The basic video components
The three components required to view nest box video on your tv or vcr are a camera, preferably with infrared LED's for night vision, a 12vdc power supply, and a combination video and power cable. These are available at most electronics stores and many online vendors. If buying these components separately, be sure the cable connectors match. The video, and audio, if used, usually are RCA connectors, but the plugs may vary in gender. Most such cameras require 12vdc power supplies with 2.1mm center positive connectors. However, one camera I have uses a 7.5 volt power supply. Also, unregulated DC power supplies work fine with these cameras, but, must be of appropriate size. The cameras typically draw 200 mA and should be used with power supplies rated around 300 to 500 mA. The unregulated power supply provides its listed voltage only when it has it's rated load. The smaller the load, the higher the voltage, so a 1 amp, 12vdc transformer may produce 18 volts to the camera, which may cause the LED's to fail.
Monitoring, recording and viewing nest box video
The most basic method of viewing nest box video is to plug the cable into your tv. However, this is not very useful for monitoring nesting activity unless you have a great deal of time to devote to tv watching. When monitoring a new species in the past, I have simply recorded 24 hour video and scanned the tapes in fast forward, pausing the tape wherever I wanted to closely observe a particular activity. This year, I have begun to use a digital video recorder, such as used in store surveillance. This device incorporates motion detection and records images on flash memory. The individual jpg's can be copied to a CF card and moved to my computer.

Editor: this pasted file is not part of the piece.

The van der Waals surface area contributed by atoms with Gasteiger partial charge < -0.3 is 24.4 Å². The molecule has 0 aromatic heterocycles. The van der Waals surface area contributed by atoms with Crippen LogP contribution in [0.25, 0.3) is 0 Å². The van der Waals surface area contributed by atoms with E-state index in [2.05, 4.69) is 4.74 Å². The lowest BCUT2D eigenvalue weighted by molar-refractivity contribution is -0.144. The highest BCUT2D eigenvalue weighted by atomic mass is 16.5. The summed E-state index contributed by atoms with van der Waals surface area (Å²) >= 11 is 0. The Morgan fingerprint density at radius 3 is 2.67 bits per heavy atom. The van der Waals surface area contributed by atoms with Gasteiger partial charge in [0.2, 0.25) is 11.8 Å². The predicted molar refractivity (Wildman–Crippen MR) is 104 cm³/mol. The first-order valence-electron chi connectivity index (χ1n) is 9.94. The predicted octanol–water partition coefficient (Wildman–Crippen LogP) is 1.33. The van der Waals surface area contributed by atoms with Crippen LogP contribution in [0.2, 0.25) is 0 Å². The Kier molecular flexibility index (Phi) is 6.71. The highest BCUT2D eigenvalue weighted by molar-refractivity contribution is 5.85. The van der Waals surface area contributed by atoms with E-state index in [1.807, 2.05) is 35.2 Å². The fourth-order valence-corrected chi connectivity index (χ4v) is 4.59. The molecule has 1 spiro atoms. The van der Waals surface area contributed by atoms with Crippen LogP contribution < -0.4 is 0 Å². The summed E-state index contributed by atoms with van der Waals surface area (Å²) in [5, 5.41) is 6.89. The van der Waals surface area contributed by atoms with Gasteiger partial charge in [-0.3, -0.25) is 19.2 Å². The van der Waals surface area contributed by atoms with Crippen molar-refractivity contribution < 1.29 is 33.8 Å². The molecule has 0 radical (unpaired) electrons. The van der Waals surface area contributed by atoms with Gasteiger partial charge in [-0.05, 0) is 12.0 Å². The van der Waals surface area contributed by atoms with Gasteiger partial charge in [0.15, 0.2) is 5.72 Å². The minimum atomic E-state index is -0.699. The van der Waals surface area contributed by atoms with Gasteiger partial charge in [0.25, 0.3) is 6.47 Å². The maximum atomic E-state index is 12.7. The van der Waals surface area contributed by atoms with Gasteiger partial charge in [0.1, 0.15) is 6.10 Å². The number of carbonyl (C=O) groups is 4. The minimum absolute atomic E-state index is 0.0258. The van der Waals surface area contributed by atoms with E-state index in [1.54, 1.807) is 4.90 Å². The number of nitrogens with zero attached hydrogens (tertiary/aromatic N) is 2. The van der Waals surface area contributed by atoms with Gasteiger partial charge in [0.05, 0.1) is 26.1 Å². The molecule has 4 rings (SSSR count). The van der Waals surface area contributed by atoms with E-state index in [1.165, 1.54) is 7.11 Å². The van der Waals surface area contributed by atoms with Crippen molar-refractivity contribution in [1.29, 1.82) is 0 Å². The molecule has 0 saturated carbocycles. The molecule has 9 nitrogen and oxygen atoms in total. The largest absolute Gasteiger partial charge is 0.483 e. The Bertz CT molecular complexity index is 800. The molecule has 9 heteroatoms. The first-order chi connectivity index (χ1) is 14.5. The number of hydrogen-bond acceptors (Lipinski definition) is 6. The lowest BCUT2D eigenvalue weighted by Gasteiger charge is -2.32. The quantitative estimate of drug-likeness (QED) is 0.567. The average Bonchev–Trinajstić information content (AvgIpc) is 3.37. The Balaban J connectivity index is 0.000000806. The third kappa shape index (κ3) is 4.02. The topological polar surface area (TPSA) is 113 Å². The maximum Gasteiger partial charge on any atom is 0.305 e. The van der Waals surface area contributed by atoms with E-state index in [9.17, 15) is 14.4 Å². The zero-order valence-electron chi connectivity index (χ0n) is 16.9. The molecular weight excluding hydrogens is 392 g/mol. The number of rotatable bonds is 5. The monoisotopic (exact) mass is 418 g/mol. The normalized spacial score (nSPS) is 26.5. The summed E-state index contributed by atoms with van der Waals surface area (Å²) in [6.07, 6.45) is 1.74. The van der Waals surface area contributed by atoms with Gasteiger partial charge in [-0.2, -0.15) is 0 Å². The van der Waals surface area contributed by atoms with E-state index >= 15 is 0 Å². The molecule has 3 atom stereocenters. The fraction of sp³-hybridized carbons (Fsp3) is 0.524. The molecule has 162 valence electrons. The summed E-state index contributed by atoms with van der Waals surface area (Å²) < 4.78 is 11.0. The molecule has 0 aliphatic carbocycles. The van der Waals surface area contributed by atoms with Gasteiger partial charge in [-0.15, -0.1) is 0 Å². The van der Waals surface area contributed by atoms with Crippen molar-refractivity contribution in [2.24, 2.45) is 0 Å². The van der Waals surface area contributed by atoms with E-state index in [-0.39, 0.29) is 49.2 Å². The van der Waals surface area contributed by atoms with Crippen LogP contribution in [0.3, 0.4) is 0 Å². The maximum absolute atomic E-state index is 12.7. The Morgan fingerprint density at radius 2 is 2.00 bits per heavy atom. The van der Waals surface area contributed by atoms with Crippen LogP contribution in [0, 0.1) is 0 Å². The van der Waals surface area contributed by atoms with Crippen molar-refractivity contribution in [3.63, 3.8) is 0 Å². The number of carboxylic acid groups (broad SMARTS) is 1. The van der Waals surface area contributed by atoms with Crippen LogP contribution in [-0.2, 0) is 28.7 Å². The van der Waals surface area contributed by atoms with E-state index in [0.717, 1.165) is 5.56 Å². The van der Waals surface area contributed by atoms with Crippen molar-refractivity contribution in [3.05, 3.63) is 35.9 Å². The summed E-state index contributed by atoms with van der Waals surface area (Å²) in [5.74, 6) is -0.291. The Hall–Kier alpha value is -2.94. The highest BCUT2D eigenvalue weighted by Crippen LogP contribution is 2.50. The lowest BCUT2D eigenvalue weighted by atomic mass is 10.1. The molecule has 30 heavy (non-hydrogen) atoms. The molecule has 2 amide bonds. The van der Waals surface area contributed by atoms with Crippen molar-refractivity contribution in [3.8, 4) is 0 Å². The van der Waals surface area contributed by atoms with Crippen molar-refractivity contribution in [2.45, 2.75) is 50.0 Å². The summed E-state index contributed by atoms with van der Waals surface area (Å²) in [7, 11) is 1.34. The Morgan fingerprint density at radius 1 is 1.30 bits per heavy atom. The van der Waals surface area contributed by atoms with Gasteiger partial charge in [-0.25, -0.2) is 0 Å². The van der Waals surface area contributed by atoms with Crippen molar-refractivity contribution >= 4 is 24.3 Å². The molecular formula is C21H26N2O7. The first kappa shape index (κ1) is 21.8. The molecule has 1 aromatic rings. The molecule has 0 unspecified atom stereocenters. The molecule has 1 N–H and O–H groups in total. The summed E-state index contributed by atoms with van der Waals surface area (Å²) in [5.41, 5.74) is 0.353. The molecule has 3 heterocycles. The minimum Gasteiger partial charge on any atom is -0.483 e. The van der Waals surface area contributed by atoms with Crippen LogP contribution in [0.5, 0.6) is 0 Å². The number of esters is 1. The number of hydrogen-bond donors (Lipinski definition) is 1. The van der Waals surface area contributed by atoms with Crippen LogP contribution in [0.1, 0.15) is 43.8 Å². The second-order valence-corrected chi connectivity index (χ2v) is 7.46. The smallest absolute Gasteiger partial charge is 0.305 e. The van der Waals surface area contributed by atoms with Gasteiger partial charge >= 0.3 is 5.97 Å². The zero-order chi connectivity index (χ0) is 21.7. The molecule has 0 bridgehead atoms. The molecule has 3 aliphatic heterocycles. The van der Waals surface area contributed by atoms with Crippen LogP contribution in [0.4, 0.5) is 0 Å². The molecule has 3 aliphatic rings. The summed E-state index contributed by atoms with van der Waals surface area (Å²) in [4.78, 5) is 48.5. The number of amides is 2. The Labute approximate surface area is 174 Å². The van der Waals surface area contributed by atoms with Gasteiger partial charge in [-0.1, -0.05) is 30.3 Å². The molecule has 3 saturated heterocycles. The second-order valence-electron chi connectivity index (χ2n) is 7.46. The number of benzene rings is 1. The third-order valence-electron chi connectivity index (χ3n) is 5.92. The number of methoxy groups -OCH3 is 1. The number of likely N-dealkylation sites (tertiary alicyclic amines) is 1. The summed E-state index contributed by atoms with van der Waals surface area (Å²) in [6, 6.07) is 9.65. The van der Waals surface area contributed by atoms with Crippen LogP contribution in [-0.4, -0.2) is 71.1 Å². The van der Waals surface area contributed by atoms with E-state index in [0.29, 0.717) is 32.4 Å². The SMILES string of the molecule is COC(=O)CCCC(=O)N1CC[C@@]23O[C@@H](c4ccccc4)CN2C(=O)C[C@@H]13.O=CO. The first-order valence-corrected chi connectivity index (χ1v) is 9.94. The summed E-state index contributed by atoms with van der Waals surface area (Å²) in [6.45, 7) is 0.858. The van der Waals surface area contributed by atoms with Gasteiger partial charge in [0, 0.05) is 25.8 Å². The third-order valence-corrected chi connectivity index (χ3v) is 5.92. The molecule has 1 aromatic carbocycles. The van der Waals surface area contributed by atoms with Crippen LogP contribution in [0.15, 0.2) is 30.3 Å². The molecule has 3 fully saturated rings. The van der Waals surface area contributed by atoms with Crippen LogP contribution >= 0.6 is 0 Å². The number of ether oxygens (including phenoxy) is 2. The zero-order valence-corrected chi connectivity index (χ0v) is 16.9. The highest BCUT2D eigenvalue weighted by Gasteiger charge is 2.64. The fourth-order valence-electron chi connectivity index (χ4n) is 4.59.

In addition to using the capture box, I also have been using a quad splitter to monitor up to 4 cameras at once. This proved very useful several years ago to monitor 3 barn swallow nests along with a weather station. Presently I am using the quad splitter and capture device with motion detection to monitor 2 flicker boxes just before the nesting season begins. When flickers or starlings visit the nest box, they are automatically recorded. The 2009 barn owl nesting season has also begun, with both owls roosting in their box, fitted with two video cameras.
The quad splitter was used 5 years ago to monitor barn swallow nests and a weather station (right).
Two flicker boxes are currently being monitored using the video capture box and quad splitter (left).
The video capture box provides a much easier way to grab jpg's from the video camera and move them to a computer. Previously I had relied on capturing a frame from recorded videotape, using an old web cam. That is how all the still photos in the species accounts on this site were produced. The barn owls (below right) were recorded yesterday, directly from the capture box. However, videotaping still is the best way to record "the whole story". The two flicker boxes (below left)are being monitored for visits, using the motion detection capability of the digital capture box. A starling is shown in the box on the left.
When recording video using a vcr, it is important to use a device to record the time and date. I still use this stand alone device to record time and date continuously on the tape.
|barn owl||American kestrel||purple martin||barn swallow||Eastern bluebird|
|tufted titmouse||Eastern phoebe||yellow shafted flicker||tree swallow||chimney swift|
|house wren||big brown bat||Carolina wren||brown thrasher||catbird|
|Eastern wood-pewee||cedar waxwing||Northern mockingbird||Turkey vulture|